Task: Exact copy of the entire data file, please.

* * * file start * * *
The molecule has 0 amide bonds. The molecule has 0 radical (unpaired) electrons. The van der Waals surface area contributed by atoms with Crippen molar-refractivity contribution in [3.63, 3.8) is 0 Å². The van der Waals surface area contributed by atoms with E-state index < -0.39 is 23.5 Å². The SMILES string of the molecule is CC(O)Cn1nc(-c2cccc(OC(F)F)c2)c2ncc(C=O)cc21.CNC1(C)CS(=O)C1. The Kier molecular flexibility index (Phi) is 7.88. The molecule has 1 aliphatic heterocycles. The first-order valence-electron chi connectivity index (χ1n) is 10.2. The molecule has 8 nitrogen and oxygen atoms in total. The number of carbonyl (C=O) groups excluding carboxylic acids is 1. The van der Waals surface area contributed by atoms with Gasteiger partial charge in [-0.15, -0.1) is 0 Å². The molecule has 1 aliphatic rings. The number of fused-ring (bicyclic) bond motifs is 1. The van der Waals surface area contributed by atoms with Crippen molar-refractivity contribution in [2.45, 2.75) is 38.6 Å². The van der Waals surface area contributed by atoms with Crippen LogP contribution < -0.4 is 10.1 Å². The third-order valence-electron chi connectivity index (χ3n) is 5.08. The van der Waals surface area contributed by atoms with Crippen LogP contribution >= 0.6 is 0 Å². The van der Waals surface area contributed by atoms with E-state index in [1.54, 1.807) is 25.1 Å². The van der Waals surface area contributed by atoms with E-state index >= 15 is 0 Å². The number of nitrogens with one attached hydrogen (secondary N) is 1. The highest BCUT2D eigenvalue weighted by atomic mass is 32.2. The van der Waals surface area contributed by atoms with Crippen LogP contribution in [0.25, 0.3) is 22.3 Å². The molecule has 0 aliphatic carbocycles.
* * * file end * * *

The molecule has 0 amide bonds. The molecule has 0 radical (unpaired) electrons. The van der Waals surface area contributed by atoms with Crippen molar-refractivity contribution in [3.63, 3.8) is 0 Å². The van der Waals surface area contributed by atoms with E-state index < -0.39 is 23.5 Å². The SMILES string of the molecule is CC(O)Cn1nc(-c2cccc(OC(F)F)c2)c2ncc(C=O)cc21.CNC1(C)CS(=O)C1. The Kier molecular flexibility index (Phi) is 7.88. The molecule has 1 aliphatic heterocycles. The first-order valence-electron chi connectivity index (χ1n) is 10.2. The molecule has 8 nitrogen and oxygen atoms in total. The number of carbonyl (C=O) groups excluding carboxylic acids is 1. The van der Waals surface area contributed by atoms with Gasteiger partial charge in [-0.15, -0.1) is 0 Å². The molecule has 1 aliphatic rings. The number of fused-ring (bicyclic) bond motifs is 1. The van der Waals surface area contributed by atoms with Crippen molar-refractivity contribution in [2.45, 2.75) is 38.6 Å². The van der Waals surface area contributed by atoms with Crippen LogP contribution < -0.4 is 10.1 Å². The third-order valence-electron chi connectivity index (χ3n) is 5.08. The van der Waals surface area contributed by atoms with Crippen LogP contribution >= 0.6 is 0 Å². The van der Waals surface area contributed by atoms with E-state index in [1.54, 1.807) is 25.1 Å². The van der Waals surface area contributed by atoms with E-state index >= 15 is 0 Å². The number of nitrogens with one attached hydrogen (secondary N) is 1. The highest BCUT2D eigenvalue weighted by atomic mass is 32.2. The van der Waals surface area contributed by atoms with Crippen LogP contribution in [0.25, 0.3) is 22.3 Å². The molecule has 0 aliphatic carbocycles.